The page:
How to Read A Sony Walkman Share

SONY specimen share certificate, printed by the Dai Nippon Printing Company. dated to 1975. In the center: 見本: Mihon, meaning “specimen”. The odd denomination of 1-99 (number of shares) suggests that the certificate was a presentation model.
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In the movie Guardians of the Galaxy, underdog Peter Quill “Star-Lord”, portrayed by Chris Pratt, faces the galaxy’s worst criminals. Using a Walkman he listens to Rupert Holmes’ catchy Escape (Piña Colada) song in order to stay connected with the Earth and the family he lost.

SONY introduced in 1979 the Walkman, a portable cassette player that allowed you to listen to music while on the move with a small headset. The player fit in your hand and you could clip it onto your belt. By the time Sony had stopped production, 30 years later, they had built about 200 million cassette-based Walkmans.

Masaru Ibuka and Akio Morita both served in the Imperial Japanese Navy during WW II. In 1946 they formed Tokyo Tsushin Kogyo (Tokyo Telecommunications Engineering Corporation) which became Sony in 1958.

The company would become world famous with electronic products, such as the portable transistor radio, cassette players, televisions, video recorders, the Discman, digital cameras, Vaio laptop computers, Playstations and humanoid robots. SONY Corporation is now owned by SONY Group Corporation which is, among many other things, one of the largest music companies and film studios today.

Sony’s stock was first listed on the Tokyo Stock Exchange in December 1958. It became a part of the Nikkei 225 stock market index. Sony was listed on the NYSE in September 1970 as the first Japanese company to appear on an any American stock exchange.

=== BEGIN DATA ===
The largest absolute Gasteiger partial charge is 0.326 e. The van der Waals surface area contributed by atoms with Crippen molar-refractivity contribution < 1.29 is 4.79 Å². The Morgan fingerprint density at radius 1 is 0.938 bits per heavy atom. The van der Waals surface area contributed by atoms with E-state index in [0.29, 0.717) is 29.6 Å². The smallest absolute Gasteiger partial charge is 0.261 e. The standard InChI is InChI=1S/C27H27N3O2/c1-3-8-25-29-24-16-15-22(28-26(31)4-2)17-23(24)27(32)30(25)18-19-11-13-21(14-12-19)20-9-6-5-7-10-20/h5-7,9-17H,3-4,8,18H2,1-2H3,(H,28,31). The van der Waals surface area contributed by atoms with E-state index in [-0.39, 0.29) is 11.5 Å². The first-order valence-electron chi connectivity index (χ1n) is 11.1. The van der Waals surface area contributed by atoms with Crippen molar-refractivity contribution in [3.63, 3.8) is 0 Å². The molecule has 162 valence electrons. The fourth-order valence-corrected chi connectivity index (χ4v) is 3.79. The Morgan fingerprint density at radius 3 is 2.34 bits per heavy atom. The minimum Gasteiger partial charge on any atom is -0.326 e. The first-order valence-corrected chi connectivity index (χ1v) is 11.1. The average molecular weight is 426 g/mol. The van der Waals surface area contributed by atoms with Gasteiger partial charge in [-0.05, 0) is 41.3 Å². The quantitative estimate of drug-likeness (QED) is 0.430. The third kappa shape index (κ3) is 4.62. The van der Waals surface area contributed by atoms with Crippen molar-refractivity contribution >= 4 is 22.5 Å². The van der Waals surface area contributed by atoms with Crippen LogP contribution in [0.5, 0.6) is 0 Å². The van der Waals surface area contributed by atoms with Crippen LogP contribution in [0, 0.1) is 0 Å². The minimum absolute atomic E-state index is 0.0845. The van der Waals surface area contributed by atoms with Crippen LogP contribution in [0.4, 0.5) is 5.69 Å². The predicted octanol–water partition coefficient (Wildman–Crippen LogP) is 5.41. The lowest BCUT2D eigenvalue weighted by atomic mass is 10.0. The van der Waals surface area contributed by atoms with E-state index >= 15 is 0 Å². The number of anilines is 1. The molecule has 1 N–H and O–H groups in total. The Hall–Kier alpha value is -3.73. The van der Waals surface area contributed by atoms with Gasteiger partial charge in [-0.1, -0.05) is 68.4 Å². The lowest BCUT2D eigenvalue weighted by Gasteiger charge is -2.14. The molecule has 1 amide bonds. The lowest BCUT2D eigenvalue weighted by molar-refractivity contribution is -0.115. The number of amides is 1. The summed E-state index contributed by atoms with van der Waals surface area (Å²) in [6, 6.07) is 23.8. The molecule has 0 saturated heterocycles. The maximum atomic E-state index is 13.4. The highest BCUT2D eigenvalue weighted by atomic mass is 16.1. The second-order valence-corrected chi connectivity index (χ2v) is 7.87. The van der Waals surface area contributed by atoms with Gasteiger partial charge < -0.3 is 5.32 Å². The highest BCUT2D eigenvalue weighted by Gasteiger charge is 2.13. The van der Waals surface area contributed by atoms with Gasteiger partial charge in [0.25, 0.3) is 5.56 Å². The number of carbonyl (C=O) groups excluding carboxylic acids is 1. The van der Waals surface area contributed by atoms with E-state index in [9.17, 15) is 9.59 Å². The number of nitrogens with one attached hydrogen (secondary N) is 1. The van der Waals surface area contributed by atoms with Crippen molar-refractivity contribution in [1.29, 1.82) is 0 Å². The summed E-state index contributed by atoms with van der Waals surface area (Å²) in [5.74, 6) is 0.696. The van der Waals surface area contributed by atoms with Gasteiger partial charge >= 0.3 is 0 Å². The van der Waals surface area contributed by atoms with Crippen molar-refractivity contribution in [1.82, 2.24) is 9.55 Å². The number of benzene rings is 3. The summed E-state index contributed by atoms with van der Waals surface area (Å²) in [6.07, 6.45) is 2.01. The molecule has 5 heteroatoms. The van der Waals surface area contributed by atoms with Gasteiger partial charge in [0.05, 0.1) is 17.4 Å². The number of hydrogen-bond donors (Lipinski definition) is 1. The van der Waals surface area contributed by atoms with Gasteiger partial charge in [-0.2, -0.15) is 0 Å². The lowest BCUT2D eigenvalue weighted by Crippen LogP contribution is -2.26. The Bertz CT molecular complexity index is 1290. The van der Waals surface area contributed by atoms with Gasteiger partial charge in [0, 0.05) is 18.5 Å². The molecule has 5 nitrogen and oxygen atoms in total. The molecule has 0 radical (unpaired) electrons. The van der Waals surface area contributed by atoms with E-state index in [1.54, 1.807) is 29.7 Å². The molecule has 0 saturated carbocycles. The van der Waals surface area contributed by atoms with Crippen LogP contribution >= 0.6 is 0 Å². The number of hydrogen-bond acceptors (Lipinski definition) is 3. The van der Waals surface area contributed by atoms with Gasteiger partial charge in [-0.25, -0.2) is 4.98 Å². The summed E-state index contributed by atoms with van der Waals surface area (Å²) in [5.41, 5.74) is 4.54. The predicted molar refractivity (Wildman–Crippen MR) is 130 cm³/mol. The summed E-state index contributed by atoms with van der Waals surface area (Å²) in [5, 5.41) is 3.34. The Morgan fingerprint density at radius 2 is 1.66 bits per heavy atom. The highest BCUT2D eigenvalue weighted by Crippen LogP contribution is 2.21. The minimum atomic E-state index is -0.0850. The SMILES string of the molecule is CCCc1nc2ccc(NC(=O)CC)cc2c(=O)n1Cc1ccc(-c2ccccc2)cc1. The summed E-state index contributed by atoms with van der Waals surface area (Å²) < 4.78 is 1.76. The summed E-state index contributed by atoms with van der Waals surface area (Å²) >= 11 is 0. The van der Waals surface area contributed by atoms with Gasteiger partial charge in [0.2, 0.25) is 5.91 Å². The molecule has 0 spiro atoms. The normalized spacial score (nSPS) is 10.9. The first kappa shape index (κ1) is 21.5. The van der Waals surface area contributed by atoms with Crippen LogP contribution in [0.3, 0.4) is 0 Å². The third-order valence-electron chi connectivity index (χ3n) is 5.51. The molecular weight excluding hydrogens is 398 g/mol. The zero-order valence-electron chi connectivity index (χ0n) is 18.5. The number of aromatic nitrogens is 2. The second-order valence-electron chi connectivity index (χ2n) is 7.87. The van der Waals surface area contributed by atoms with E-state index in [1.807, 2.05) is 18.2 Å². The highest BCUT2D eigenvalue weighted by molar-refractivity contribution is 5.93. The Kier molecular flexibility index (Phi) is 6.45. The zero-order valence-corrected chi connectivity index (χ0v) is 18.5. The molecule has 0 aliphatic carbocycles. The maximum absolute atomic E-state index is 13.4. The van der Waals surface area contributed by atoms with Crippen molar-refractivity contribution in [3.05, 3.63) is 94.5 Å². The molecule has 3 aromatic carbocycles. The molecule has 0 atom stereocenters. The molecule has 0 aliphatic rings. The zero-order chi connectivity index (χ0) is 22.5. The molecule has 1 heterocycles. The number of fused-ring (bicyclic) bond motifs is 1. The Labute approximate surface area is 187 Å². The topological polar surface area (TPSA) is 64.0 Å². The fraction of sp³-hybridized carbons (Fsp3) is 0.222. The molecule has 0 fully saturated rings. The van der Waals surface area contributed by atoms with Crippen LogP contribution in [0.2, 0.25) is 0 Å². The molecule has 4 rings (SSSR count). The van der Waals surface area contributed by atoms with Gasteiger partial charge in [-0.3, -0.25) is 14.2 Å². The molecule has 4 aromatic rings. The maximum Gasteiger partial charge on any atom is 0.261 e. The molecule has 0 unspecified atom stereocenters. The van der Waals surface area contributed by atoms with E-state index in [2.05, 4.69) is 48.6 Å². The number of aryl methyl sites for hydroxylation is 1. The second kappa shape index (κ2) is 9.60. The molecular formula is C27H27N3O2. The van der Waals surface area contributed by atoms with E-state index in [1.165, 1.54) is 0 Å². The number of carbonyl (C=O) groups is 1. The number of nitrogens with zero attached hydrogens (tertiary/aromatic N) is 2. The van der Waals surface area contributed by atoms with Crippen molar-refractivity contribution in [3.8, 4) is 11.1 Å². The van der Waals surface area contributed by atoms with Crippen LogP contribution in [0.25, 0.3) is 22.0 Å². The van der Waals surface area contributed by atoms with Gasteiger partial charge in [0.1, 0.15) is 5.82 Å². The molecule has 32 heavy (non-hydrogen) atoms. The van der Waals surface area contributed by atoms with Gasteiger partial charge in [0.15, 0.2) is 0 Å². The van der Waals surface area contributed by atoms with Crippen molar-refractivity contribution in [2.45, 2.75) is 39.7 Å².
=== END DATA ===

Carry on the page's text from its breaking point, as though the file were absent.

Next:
“stock certificate of the SONY Corporation”.

Collecting Japanese shares is challenging, especially if you don’t read the language. Luckily modern ones are bilingual showing the text in both Japanese and English. You can read that the certificate illustrated above mentions a capital of 424,000,000 shares of 50 Yen with date of issuance Nov 1, 1975.

I cannot read Japanese but with the help of a dear collector friend I’ve learned to recognize some “phrases” on antique bonds and shares from Japan. The older certificates have to be read in a “right to left and top to bottom” direction. Modern certificates print Japanese from left to right, as is the case here. The bold characters in black are ソニー株式会社株券.

This can be split into three parts:

  • ソニー, SONY;
  • 株式会社, kabushikigaisha, Corporation or “Co Ltd”, which is in turn formed by
    • 株式, kabushiki, stock
    • and 会社, kaisha,company;
  • 株券, kabuken, stock certificate.

Together it says “stock certificate of the SONY Corporation”.

Signature of SONY’s former President Kazuo Iwama (1919–1982).

In the lower right corner, you see the western facsimile signature of President Kazuo Iwama (1919–1982). He was a geophysics engineer lured away from his research job at the seismology research center of Tokyo University by his brother-in-law and SONY co-founder Akio Morita. Kazuo Iwama’s Japanese signature is shown in black right above the lower border: 岩間 和夫.

Japanese shares usually show red seals. These are carved in a traditional formal font style and are hard to interpret by most people. These official seals have a legal impact and must be registered with the local authorities and are used as a formal signature with all kinds of business transactions.

Official company seal of Sony Corporation.

The red rectangular seal is the official company seal with characters written in the traditional way (special font, left to right/top to bottom). It says “seal of the Sony Corporation”. The red round seal has an outer ring mentioning the name of the company, thus “SONY Corporation”. The inner circle says “seal of the president”.

Not often, an ADR stock certificate becomes available on the collectors market. These were printed by the American Bank Note Company in American standard format and with a vignette of a woman encircled by electrons. This specimen ADR dates from 1995. American Depositary Receipts (ADR) are negotiable securities issued by a bank that represents shares in foreign stock. ADRs trade on a American stock exchange.

As for the Guardians of the Galaxy movie, Sony Pictures Imageworks, a Canadian unit of Sony Pictures Entertainment’s Motion Picture Group, provided some of the visual effects and digital animation for the film.


Visit the blog of Franky Leeuwerk for more interesting posts about antique stocks and and bond certificates.

This news is based on an article written by Franky Leeuwerck for Scripophily magazine, published by IBSS.